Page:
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Section 12.1 Verse-Chorus Form

The Verse-Chorus form is arguably the most common musical form of present day popular music and is probably familiar to most readers of this text. In Verse-Chorus form, the chorus contains the “hook”—the memorable refrain—while the verse typically contains less memorable melodic material. A clear example can be found in the 1985 song “We Are the World.”
Table 12.1.1. Michael Jackson and Lionel Richie, “We Are The World” (1985)
0:00–0:26 Introduction, 6 bars
0:26–0:53 Verse 1, 8 bars
0:53–1:18 Verse 2, 8 bars
1:18–1:49 Chorus, 9 bars
1:49–2:14 Verse 3, 8 bars
2:14–2:41 Chorus, 8 bars
2:41–3:08 Bridge, 8 bars
3:08–3:35 Chorus, 8 bars
3:35–4:02 Chorus, 8 bars ending with key change
4:02–end Chorus, 7 times in F major with fade out
Common additions to the Verse-Chorus form, beside the bridge, are the pre-chorus and post-chorus.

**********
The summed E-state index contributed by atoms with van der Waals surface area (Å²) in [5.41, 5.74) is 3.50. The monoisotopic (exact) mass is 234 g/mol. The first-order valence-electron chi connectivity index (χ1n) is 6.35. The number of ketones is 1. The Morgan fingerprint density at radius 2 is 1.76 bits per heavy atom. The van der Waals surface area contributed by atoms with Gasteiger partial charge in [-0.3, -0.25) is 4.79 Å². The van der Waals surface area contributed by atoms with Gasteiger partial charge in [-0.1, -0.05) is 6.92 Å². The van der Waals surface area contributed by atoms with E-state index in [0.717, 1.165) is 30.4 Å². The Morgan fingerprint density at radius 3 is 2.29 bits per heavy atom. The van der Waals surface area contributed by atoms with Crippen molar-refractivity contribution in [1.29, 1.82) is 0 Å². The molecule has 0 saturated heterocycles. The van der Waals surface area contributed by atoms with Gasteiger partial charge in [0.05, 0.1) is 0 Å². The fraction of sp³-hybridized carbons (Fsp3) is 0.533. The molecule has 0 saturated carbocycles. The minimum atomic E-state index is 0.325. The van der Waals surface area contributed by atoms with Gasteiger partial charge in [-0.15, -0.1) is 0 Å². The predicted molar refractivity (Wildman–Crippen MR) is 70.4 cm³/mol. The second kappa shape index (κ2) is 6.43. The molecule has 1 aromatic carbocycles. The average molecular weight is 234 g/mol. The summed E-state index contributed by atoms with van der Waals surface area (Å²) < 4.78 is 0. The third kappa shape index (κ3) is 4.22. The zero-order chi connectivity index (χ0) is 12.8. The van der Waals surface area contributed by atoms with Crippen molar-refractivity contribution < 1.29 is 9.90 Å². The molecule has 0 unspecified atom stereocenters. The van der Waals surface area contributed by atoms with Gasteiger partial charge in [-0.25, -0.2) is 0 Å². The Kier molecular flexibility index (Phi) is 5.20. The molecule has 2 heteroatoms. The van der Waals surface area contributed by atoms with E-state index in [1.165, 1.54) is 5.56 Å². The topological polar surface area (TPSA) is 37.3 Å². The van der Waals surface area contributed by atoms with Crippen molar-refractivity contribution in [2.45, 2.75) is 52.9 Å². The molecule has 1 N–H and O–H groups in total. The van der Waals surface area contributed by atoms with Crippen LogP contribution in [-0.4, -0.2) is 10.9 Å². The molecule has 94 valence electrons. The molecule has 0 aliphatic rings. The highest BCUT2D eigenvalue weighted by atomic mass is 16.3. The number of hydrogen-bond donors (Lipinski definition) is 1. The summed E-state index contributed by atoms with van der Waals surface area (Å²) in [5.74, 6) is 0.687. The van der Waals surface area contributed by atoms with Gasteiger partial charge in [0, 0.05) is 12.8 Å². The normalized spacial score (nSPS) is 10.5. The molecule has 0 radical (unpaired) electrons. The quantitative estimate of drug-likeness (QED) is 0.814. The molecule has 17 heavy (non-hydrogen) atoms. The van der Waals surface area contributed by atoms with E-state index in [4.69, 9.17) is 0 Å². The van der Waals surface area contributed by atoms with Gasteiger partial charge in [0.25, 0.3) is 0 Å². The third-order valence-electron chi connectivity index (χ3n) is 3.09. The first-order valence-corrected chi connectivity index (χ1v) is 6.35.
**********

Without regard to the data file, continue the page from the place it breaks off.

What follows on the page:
Table 12.1.2. Kurt Cobain, Krist Novoselic, and Dave Grohl, “Smells Like Teen Spirit” (1991)
0:00–0:25 Introduction, 12 bars
0:25–0:42 Verse 1, 8 bars
0:42–0:58 Pre-chorus, 8 bars
0:58–1:23 Chorus, 12 bars
1:23–1:31 Post-chorus, 4 bars
1:31–1:39 Interlude, 4 bars
1:39–1:56 Verse 2, 8 bars
1:56–2:12 Pre-chorus, 8 bars
2:12–2:37 Chorus, 12 bars
2:37–2:45 Post-chorus, 4 bars
2:45–3:02 Guitar solo, 8 bars
3:02–3:10 Interlude, 4 bars
3:10–3:26 Verse 3, 8 bars
3:26–3:42 Pre-chorus, 8 bars
3:42–4:37 Chorus, 21 bars
It is worth noting that there may disagreement about labeling sections in a form. One person may call a section a “pre-chorus,” another may call it a “first chorus,” while another may call it “verse part b.” There is ambiguity in naming sections and disagreement is to be expected.
There are “simple” and “contrasting” verse-chorus forms. A simple verse-chorus form has the same harmonic progression for the verse and chorus (e.g., “All About That Bass 1 ”). The chord progressions for the verse and chorus are different in a contrasting verse-chorus form like “We Are the World.”